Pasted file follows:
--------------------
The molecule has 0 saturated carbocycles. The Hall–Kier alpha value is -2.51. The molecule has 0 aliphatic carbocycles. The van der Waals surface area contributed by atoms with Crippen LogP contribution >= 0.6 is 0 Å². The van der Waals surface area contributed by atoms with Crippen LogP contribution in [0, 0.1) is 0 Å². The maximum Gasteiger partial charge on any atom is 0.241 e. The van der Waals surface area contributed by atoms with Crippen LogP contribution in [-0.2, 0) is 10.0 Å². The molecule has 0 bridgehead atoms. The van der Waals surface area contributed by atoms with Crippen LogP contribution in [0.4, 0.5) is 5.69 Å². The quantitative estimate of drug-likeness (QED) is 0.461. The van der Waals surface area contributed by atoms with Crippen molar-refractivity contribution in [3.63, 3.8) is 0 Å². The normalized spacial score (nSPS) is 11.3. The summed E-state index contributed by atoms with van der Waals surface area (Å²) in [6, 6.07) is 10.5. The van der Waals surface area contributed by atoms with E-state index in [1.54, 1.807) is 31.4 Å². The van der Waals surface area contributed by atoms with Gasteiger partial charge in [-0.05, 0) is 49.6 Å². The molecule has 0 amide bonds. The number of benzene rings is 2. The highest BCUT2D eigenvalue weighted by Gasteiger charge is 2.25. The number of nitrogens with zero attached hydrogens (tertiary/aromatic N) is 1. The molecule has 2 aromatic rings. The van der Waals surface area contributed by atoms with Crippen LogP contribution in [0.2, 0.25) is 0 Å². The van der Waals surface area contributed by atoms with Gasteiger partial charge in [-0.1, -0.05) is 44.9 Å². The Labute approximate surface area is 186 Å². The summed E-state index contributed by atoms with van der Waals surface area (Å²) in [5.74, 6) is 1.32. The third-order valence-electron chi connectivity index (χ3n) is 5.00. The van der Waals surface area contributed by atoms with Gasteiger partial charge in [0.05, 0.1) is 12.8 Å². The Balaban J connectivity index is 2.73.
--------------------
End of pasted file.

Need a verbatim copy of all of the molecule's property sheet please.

The molecule has 0 saturated carbocycles. The Hall–Kier alpha value is -2.51. The molecule has 0 aliphatic carbocycles. The van der Waals surface area contributed by atoms with Crippen LogP contribution >= 0.6 is 0 Å². The van der Waals surface area contributed by atoms with Crippen LogP contribution in [0, 0.1) is 0 Å². The maximum Gasteiger partial charge on any atom is 0.241 e. The van der Waals surface area contributed by atoms with Crippen LogP contribution in [-0.2, 0) is 10.0 Å². The molecule has 0 bridgehead atoms. The van der Waals surface area contributed by atoms with Crippen LogP contribution in [0.4, 0.5) is 5.69 Å². The quantitative estimate of drug-likeness (QED) is 0.461. The van der Waals surface area contributed by atoms with Crippen molar-refractivity contribution in [3.63, 3.8) is 0 Å². The normalized spacial score (nSPS) is 11.3. The summed E-state index contributed by atoms with van der Waals surface area (Å²) in [6, 6.07) is 10.5. The van der Waals surface area contributed by atoms with E-state index in [1.54, 1.807) is 31.4 Å². The van der Waals surface area contributed by atoms with Gasteiger partial charge in [-0.05, 0) is 49.6 Å². The molecule has 0 amide bonds. The number of benzene rings is 2. The highest BCUT2D eigenvalue weighted by Gasteiger charge is 2.25. The number of nitrogens with zero attached hydrogens (tertiary/aromatic N) is 1. The molecule has 2 aromatic rings. The van der Waals surface area contributed by atoms with Crippen LogP contribution in [0.2, 0.25) is 0 Å². The van der Waals surface area contributed by atoms with Gasteiger partial charge in [-0.1, -0.05) is 44.9 Å². The Labute approximate surface area is 186 Å². The summed E-state index contributed by atoms with van der Waals surface area (Å²) in [5.74, 6) is 1.32. The third-order valence-electron chi connectivity index (χ3n) is 5.00. The van der Waals surface area contributed by atoms with Gasteiger partial charge in [0.05, 0.1) is 12.8 Å². The Balaban J connectivity index is 2.73.